Moreover, the legislative analysis of the WPA supports the conclusion that its provisions protect employees who report violations of law by either their employers or fellow employees. The analysis recognizes the problem the WPA was designed to alleviate as the inability to combat corruption or criminally irresponsible behavior in the conduct of government or large businesses. House Legislative Analysis, HB 5088, 5089 (February 5, 1981). The analysis goes on to say that "[t]he people best placed to observe and report violations are the employees of government and business, but employees are naturally reluctant to inform on an employer or a colleague." Id. (emphasis added). It appears that, at the time the bill was considered, the Legislature intended the protection to apply to employee reports of any and all violations of law by either employers or fellow employees.
In any event, we find that the activity at issue here, reporting a fellow employee's violation of the state's Criminal Code because of a dispute over the handling of company business, is not so different from traditional notions of whistleblowing. Typically, the activity involves the violation of laws more closely connected with the employment setting, such as Health Code and safety violations, Tyrna v Adamo, Inc, 159 Mich.App. 592; 407 N.W.2d 47 (1987), or illegal labor practices, Hopkins v Midland, 158 Mich.App. 361; 404 N.W.2d 744 (1987), but there is no limitation in the statute to these types of activities. Moreover, the illegal activity is typically engaged in by an "employee," even if that employee also happens to own the company. See Tyrna, supra. On the basis of these observations, we are satisfied that the events and individuals involved in this case are consistent with those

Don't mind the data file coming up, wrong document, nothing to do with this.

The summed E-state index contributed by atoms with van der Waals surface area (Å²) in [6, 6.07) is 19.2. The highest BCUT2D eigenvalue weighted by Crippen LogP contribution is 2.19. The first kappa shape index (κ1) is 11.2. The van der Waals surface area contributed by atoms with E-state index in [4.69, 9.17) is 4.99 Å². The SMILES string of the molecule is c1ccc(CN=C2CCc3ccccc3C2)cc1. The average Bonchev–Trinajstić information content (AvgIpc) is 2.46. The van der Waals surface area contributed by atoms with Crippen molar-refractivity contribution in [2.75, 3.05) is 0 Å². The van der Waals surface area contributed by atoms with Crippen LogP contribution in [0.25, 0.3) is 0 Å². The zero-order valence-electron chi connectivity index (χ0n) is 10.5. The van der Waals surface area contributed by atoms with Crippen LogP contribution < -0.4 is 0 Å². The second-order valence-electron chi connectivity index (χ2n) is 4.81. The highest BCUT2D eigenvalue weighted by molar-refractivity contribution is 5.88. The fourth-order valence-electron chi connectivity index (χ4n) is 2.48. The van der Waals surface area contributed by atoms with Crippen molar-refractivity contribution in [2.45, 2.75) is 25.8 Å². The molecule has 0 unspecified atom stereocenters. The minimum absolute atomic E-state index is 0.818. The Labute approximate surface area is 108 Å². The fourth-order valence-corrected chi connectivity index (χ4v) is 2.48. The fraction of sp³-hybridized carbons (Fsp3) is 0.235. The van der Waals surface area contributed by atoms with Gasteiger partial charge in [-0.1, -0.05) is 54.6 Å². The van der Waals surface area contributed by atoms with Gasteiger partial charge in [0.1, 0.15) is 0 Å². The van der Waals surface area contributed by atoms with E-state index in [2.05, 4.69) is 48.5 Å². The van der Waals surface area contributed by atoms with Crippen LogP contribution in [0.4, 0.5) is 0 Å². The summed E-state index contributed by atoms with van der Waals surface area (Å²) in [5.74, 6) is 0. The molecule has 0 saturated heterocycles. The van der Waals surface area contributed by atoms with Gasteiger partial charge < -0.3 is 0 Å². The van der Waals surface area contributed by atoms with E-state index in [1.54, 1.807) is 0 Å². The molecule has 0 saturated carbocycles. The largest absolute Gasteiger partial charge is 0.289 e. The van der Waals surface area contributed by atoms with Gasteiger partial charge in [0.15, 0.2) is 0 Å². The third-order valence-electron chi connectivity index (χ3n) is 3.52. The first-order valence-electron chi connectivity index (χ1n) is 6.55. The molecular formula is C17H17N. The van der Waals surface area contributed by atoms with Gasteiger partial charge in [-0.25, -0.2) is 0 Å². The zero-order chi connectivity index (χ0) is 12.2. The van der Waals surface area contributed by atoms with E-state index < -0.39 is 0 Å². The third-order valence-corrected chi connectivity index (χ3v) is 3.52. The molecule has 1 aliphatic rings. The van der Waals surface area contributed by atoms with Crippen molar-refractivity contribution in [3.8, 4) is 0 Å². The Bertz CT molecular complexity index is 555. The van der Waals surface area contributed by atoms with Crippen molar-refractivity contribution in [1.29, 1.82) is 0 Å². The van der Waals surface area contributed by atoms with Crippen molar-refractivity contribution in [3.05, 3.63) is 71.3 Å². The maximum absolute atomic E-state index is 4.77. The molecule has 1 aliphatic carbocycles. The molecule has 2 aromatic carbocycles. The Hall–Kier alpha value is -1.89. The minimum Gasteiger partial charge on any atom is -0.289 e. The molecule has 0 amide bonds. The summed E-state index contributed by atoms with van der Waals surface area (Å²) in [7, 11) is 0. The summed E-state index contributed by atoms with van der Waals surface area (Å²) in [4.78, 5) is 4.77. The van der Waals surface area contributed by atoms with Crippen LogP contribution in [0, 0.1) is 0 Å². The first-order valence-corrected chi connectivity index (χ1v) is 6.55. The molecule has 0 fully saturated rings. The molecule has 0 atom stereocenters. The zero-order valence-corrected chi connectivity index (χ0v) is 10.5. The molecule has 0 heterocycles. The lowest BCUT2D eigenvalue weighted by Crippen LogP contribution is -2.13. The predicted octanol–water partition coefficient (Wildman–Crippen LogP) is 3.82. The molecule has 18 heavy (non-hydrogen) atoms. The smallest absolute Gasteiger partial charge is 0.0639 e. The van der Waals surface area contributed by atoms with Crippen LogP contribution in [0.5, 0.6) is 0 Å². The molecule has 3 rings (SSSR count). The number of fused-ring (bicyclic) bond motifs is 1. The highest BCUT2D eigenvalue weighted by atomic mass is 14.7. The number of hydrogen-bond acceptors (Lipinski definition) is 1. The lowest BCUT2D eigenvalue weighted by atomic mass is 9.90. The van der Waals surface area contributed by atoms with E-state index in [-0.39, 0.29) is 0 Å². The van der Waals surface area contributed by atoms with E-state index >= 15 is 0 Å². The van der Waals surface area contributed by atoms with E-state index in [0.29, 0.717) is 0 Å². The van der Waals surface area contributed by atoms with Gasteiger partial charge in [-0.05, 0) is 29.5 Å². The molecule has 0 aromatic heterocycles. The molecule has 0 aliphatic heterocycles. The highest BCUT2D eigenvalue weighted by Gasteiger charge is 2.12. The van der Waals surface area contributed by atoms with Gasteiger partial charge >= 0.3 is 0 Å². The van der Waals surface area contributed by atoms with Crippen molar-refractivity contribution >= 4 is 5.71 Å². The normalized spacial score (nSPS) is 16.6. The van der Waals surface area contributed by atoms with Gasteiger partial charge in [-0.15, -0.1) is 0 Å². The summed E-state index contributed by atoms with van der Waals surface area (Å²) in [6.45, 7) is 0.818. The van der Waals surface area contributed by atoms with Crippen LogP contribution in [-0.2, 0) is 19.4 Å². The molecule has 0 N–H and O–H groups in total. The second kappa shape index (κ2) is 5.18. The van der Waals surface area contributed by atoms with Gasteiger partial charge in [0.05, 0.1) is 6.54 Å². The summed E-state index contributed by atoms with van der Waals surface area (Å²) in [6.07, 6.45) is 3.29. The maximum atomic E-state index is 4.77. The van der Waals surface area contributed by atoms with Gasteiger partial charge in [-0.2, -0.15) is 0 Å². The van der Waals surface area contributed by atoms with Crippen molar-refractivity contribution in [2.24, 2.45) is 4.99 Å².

In deciding that the WPA did not apply to the facts of this case, the trial judge relied upon a relatively recent Court of Appeals decision, Dickson v Oakland Univ, supra. The trial judge believed himself to be bound by the Dickson Court's ruling that the WPA applied only to employees fired for reporting violations of law by their employers. We agree with the Court of Appeals, that there is no such limitation on the applicability of the WPA.
The plaintiff in Dickson worked as a police officer for the defendant's department of public safety. 171 Mich.App. 69. Before his dismissal, the plaintiff alleged that he was repeatedly criticized for enforcing the law against university students. Id. After he was allegedly assaulted by one student, the plaintiff requested that the defendant seek an arrest warrant against that student. Id. The defendant refused, and the plaintiff was subsequently discharged. Id. at 69-70. The trial court and Court of Appeals rejected the plaintiff's WPA claim, however, because the plaintiff only reported the wrongdoing of students to the defendant. Id. at 71. Nothing in the plaintiff's complaint alleged that the defendant-employer violated any law or that the plaintiff was fired for reporting the defendant's violation of law to a higher authority. Id.
In support for limiting the WPA to reports of violations of law by employers, the Dickson Court quoted, inter alia, the same portion of the legislative analysis as quoted above. See 171 Mich.App. 70-71. However, as stated above, nothing in either the WPA itself or its legislative analysis limits protection only to those employees who report violations of law by their employer. On the contrary, the explicit language of the analysis and the
Admittedly, a strictly literal interpretation of the statute without an analysis of legislative intent arguably could lead to an interpretation that would bar discharge of an employee for reporting a crime by anyone under any circumstances. See Tyrna, 159 Mich.App. 599 (the Court ruled that the WPA "provides a remedy to an employee terminated for reporting to any public body a violation of any law or regulation of this state, a political subdivision, or the United States") (emphasis added). However, this is not the case and these are not the facts to test the outer limits of this rather broad statute. In concluding that it was intended to bar a discharge of an employee for reporting a crime by a fellow employee under the circumstances of this case does not begin to test those limits. In saying that, we note that not only was
Accordingly, we find that the trial court erred in granting a directed verdict on this issue.